Dispatch 09/18: Open Campaigns; #CampaignZero; Crowdfunding for Syrian refugees

In collaboration with Mobilisation Lab, here is a recent roundup of grassroots-powered movement news from around the world. To receive the Mobilisation Lab Dispatch directly each week, please sign up here. If you have ideas for reports that should be in future Dispatches, please contact me here.

When people move faster than NGOs. Heart-wrenching photos of drowned Alan Kurdi helped mobilise grassroots support for refugees, often through crowdfunding. The #BuyPens campaign raised over $180K on Indiegogo to support a Syrian refugee father. Others offered housing, brought supplies to refugees or organised transit convoys. Again, we’re reminded how technology and connectivity are allowing people to move faster than NGOs (and governments) in times of crisis.

Still, mobilising money and logistics without top-down support can be daunting for those involved. Justine Corrie recounts the overwhelming amount of volunteers and donations her Facebook aid group raised and Issie Lapowski’s Wired article touches on the challenges of distributing money directly to refugees when your crowdfunding targets have been largely surpassed.

What do the strongest “Open” campaigns look like? Colin Holtz, an experienced campaigner and strategist, shares key takeaways from Open Campaigns Camp, including a focus on local actions, even in global campaigns, and a deep need for more meaningful metrics.

Campaign Zero + 10 points = A path to ending police violence. A group of key #BlackLivesMatter organizers launched Campaign Zero with a 10 point policy plan for ending the systemic police violence. The site also breaks out federal, state and local policy changes and gives American voters a detailed tracking tool comparing presidential candidate platforms with Campaign Zero’s proposed reforms. Campaign Zero creates a channel for directing diffuse online and offline action into legal and political change.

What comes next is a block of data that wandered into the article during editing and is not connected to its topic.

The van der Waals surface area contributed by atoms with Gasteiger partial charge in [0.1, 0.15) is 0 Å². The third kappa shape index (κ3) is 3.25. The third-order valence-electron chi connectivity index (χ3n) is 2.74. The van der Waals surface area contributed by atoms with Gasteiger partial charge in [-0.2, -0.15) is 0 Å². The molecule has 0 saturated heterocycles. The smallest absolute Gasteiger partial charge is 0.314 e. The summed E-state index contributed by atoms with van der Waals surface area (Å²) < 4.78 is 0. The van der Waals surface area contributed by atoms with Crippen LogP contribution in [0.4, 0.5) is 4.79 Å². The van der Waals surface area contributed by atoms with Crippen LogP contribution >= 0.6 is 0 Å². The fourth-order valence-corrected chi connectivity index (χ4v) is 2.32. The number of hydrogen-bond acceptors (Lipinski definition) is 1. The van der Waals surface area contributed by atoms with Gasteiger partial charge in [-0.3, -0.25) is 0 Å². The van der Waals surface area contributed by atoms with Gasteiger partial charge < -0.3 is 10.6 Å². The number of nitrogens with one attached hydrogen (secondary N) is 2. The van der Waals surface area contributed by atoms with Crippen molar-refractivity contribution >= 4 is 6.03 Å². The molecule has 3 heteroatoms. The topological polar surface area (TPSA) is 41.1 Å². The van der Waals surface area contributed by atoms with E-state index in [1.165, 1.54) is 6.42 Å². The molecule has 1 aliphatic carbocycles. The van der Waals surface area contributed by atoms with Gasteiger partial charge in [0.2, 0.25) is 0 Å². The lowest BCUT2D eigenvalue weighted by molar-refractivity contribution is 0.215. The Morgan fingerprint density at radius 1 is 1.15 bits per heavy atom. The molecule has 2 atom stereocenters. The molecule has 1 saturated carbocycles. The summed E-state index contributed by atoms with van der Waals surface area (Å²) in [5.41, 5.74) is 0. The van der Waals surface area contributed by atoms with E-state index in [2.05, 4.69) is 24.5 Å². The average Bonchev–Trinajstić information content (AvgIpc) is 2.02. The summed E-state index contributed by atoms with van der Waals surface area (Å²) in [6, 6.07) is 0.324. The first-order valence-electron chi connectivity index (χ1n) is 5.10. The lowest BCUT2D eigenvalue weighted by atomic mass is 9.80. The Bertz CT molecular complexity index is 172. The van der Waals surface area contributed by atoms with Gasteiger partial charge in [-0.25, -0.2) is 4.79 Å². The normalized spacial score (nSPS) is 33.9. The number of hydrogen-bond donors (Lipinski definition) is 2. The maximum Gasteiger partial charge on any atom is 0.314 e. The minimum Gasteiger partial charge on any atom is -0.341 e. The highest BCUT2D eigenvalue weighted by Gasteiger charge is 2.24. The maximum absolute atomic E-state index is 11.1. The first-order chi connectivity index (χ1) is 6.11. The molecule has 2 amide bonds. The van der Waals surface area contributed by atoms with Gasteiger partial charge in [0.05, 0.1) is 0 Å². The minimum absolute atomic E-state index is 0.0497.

Fault Lines, not just Big Tents. Cam Fenton, a 350.org campaigner who helped organise the March for Jobs, Justice and the Climate in Toronto, gives movement builders a plate tectonics metaphor when calling on us recognize the limits of a “Big Tent” approach to coalition building and instead focus on fault lines: “the points or issues where our struggles interact.” A recent call for climate activists to stand with refugees by 350’er Nicolò Wojewoda echoes Fenton’s points on movement-linking.

We’re watching you (remotely). Brazil’s Ka’apor communities are using remote motion and temperature sensors, electronic tracking devices and highly accurate landscape maps to document illegal logging that’s destroying their native rainforests. Violent interactions with suspected loggers have left four Ka’apor leaders dead.

Greenlighting green energy. “Social proof” (the idea that it’s easier for people to act when they see others doing it, too) is at heart of campaigner Chris Rose’s suggestion to put a green light on every solar panel, wind turbine, electric car or other renewable energy device. Could green lights change the color of climate talks in Paris?

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